Necessity is the mother of invention. And sometimes a Negroni is an absolute necessity.
Such was the case one hot summer night in 2001 in a small town in Bordeaux. Nick Blacknell, then the director of Plymouth Gin, was traveling from England to France to attend Vinexpo, a spirits exhibition, alongside rising London bartender Wayne Collins, who was there to compete in the Drinks International cocktail competition. The day before the contest, they settled into a guest house in Médoc. Soon, the relentless heat had Blacknell hankering for a bracing, ice-cold Negroni. As the village they were in presented no promising bar options, the duo turned to the local liquor store to rummage up the necessary ingredients: traditionally, gin, Campari and sweet vermouth.
“Once in the store,” remembers Collins, “I suggested we make the Negronis with French ingredients, as it seemed more appropriate.” Blacknell recalls being drawn to Suze, a bitter French aperitif he had discovered in Parisian bars and grown fond of. “We were confronted in the local supermarket by the usual array of rather obscure—at the time—French liqueurs and aperitifs,” he says. Blacknell then mentioned to Collins how much he liked the wine-based aperitif Lillet Blanc, so they bought a bottle of that in lieu of sweet vermouth. Given that both men were in town on gin business—and there was plenty of Plymouth back at the house—the base spirit remained constant.
Later that afternoon and several fairer Negronis later (all garnished with a wedge of fresh pink grapefruit—a twist that Collins was known to favor in Martinis, and one that he thought would lend a bittersweet lift to the drink), Blacknell’s marketing mind went to work. He suggested that, once back home, they should promote the new drink in the U.K. It would, of course, need a name. “I said, ‘Let’s just call it a White Negroni,’ as it would be easy to communicate to the trade,” said Collins. “Then, bang, that was it.”
Except it wasn’t. The White Negroni—today, beloved in the aperitivo-loving world and, nearly two decades after its invention, one of the most famous modern variations on the classic Italian cocktail—was a slow burner. “It was quietly forgotten for many years,” says Blacknell.
Collins, who was a brand ambassador for Seagram’s in the early aughts, promoted the cocktail but had a tough time getting it listed on menus anywhere. “Not many bars in the U.K. stocked Suze or Lillet Blanc,” he says. “So, we just let it grow organically by ordering it ourselves when visiting certain venues.”
Ironically, the White Negroni got its big break not in the drink’s birthplace or in England, the home of its inventor, but the United States—at a time when Suze was still unavailable. In 2002, Simon Ford was hired by Blacknell as brand ambassador for Plymouth Gin and was charged with turning the vodka-loving United States back into a nation of gin drinkers. He took the White Negroni and ran with it, introducing it and other gin cocktails to any bar owner who had even a passing interest in the spirit. That included Audrey Saunders, who was bar director at New York’s Bemelmans Bar in the Hotel Carlyle at the time, and who would soon open the groundbreaking Pegu Club.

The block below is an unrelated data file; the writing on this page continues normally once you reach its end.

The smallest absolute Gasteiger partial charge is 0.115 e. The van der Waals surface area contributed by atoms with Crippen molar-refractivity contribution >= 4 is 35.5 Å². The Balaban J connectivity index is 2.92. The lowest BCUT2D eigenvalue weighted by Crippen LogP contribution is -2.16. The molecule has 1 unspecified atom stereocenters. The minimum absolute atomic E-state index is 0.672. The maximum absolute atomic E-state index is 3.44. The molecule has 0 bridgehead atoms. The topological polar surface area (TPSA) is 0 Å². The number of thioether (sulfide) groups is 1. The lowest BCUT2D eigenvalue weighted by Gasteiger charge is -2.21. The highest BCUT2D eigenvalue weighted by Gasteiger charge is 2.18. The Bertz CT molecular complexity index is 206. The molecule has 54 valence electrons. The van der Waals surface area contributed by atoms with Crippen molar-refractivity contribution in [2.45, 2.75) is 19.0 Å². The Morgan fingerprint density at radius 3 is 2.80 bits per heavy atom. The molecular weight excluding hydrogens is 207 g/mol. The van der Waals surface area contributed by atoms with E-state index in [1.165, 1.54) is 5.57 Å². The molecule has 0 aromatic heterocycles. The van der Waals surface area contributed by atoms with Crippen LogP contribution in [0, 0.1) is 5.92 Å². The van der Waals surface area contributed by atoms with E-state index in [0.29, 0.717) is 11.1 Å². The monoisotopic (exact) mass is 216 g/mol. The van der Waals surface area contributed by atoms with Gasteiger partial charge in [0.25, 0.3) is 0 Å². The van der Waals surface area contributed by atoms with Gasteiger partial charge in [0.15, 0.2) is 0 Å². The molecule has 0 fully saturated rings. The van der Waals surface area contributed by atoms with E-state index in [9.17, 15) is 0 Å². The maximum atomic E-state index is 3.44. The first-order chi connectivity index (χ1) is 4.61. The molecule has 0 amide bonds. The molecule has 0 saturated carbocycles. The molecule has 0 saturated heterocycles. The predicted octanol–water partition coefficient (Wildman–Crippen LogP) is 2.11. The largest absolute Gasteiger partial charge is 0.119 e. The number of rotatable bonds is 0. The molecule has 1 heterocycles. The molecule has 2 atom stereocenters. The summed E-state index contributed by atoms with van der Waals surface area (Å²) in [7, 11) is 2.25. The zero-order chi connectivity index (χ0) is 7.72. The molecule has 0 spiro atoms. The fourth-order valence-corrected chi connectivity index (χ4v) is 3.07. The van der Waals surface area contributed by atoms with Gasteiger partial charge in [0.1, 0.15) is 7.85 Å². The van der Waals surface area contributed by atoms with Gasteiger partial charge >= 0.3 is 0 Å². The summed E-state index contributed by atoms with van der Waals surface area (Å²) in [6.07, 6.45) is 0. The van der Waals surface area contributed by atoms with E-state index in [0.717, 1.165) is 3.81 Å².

“Audrey was the one bartender in the U.S.A. putting gin drinks at the forefront, so she was my gin partner in creation—and crime,” Ford recalls.
Crime, indeed. To get around the Suze problem, Saunders smuggled bottles on her many trips to and from England. She did the same at Pegu Club after it opened in 2005 and, after stumbling upon a small quantity of Suze online, went one better, putting the drink on the bar’s menu.
“Illegal, of course,” admits Saunders, “but from my part it was more about doing whatever necessary to expand awareness about artisanal products in those early days. Being able to finally promote the White Negroni on paper allowed me to introduce Suze to both bartenders and enthusiasts.”
Jim Meehan, a member of Pegu Club’s opening staff, was one of those bartenders. “I’ve always loved gin, Lillet Blanc and Suze, so it wasn’t tough to love this drink,” he says. He later served it at PDT, his East Village speakeasy, and published the recipe in The PDT Cocktail Book in 2011, giving credit to Collins. The book was widely read, and the drink thereafter was on the rise. An early write-up by British journalist Simon Difford in his influential Difford’s Guide also helped spread the word.
Eventually, demand for Suze among American bartenders grew strong enough that Pernod Ricard began to import the liqueur in 2012. After that, there was no holding the White Negroni back, and the drink grew from an interesting twist on a classic into a classic in its own right. As the aughts rolled into the 2010s, the drink’s popularity only increased, raised up by the reborn fortunes of the original Negroni and the public’s thirst for any variation—all of which painted Collins as one of the most prescient mixologists of his day.
“It was more of a bartenders’ drink,” says Collins. “But I guess that’s how trends begin.”